For example, during one part of our Slido for Education webinar, our hosts Juraj and Juraj gave their attendees some practical examples on how to use Slido during their virtual classes and then asked them how applicable these are to them:
Webinars are typically a one-way street. Surprise your webinar attendees with a different style and actively bring them in.
Weaving interaction into your presentation like this helps you break the monotony of a one-way talk and is an effective way to find out whether you’re getting your main points across.
Here are some example polls:
- On a scale of 1 to 7, how clear is the discussed topic for you so far? (rating)
- How comfortable do you feel about using this tool? (rating)
- Which of the mentioned practices you can’t wait to try? (multiple choice)
- How applicable are these tips for you? (multiple choice)
9. Keep commenting on the situation
Don’t run live polls only for the sake of creating interaction. Always facilitate them properly. Comment on the poll results in real-time as the votes are coming in and set them in the context of your talk.
Our seasoned webinar masters, Zuzana and Juraj, compare it to how sports commentators give a running commentary of a game or a match.
Typically Zuzana tries to avoid longer silence breaks, except when she runs an open text poll. In that case, she allows her attendees some quiet time to type in their answers.
10. Engage your participants with a quiz
Bring out the competitive side of people. Running a short quiz is an ultimate win for you to make your webinar more fun. You can either host a quiz to break the ice at the beginning and introduce your topic, or towards the end as an entertaining recap.
During our webinars, we like to use our Slido quizzes to engage the participants in a fun activity and give away some cool prizes.
To facilitate the quiz, explain to your online audience how to join. Once you kick off the quiz, read each question out loud and comment on the situation throughout – again, like a sports commentator does during a game (see the previous point).
There are many ways you can use quizzes during your webinar, depending on your objective. You can simply run a quiz around fun facts relating to your webinar. For example:
- How many videos are watched on YouTube every single day?
a) 900 million
b) 2 billion
c) 5 billion
d) 1 billion
Or, you can actually test your audience’s knowledge of the topic of your webinar. For instance, if you’re running a digital marketing webinar, you can ask something like:
- What does CPC stand for?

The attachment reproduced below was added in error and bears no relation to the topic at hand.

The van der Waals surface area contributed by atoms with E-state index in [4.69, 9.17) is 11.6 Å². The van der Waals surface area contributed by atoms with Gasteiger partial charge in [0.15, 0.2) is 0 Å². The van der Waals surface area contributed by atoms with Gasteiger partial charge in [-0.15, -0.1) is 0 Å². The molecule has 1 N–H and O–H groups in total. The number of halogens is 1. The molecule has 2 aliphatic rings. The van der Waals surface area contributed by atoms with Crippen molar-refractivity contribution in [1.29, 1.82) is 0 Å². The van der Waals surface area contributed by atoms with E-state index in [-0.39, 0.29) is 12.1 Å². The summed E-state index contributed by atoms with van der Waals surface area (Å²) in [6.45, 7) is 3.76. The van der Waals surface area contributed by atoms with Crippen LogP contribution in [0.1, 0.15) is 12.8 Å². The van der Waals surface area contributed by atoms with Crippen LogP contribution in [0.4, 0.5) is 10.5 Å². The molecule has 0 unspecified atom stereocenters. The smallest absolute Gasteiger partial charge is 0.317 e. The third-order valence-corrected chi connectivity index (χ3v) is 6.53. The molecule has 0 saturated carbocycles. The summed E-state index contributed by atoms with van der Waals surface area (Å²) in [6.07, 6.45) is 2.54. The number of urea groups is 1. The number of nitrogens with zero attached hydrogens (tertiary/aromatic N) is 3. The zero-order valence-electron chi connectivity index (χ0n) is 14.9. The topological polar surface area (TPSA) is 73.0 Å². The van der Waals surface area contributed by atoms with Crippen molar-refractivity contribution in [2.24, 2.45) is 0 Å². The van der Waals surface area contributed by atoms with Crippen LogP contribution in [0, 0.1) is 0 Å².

a) Consumer Protection Committee
b) Cost per click
c) Community produced content
d) Custom PC
11. Collect questions throughout
Running a Q&A session at the end of your webinar is one of the most important interaction moments you can create. It’s another way for your participants to be actively involved in the content of your webinar and dive deeper into the topics they care about.
Give your online attendees a chance to ask you questions via Slido Q&A. As you start your webinar, tell people to send in their questions and keep reminding them to do so as you move through the content.
As the questions start flowing in, you can either incorporate them into your flow or tell your audience that you’re going to address them during a Q&A at the end.
It’s a good practice to acknowledge the incoming questions. Take inspiration from Zuzana and say something like: “Thank you, Mark, that’s an excellent question. I’ll address it by the end of this webinar,” or “I can see the questions are coming in. We’ll get to them in ten minutes.”
Note: For larger webinars where you expect plenty of questions, invite a sidekick, e.g. your colleague or friend, to monitor incoming questions and comments on chat and respond to them. As a speaker, you won’t have the capacity to do that.
12. Facilitate the Q&A
Once you get to the Q&A session, remind the participants once again to submit any questions they have. Then, display the questions on the screen and begin answering those with the highest number of votes. Read each question out loud so your participants know which one you are addressing.
Sometimes, you might get way more questions than you’re able to answer during a limited Q&A slot. Our webinar expert Kristina advises to always address the outstanding questions in writing and send it to your attendees in an after-webinar email. She also says to dedicate at least 10 minutes to the audience’s questions – otherwise, your Q&A session might feel rushed through.
13. Ask your participants for feedback
To wrap things up, run a simple feedback survey to learn how much your attendees enjoyed your webinar. Make the survey short, so it’s easy for the attendees to complete.
Our Head of Communications, Juraj, advises making the feedback a part of the webinar so your participants get to fill it out while they’re still on the call. Two minutes before the end, activate the survey and ask your participants to give you their feedback. You can play music in the background so as to fill in the silence.
Here’s an example feedback survey:
- How would you rate this webinar? (star rating)
- What was your main takeaway from this webinar? (open text)
- Any suggestions for the speaker? (open text)
14. Finish your webinar with a call to action
At the very end, provide ways for your participants to keep in touch with you. Share your contact information with them, prompt them to follow you on social media for more relevant content, or invite them to register for your next webinar.
If you have resources that your attendees might find useful, like a blog post, ebook or a guide, direct them to it at the end of your webinar or send them links in the follow-up email.
Over to you
We hope you found these tips useful and that you’re ready to run more engaging and enjoyable webinars.
Explore more ways how Slido can help you create a richer online experience for your virtual audience.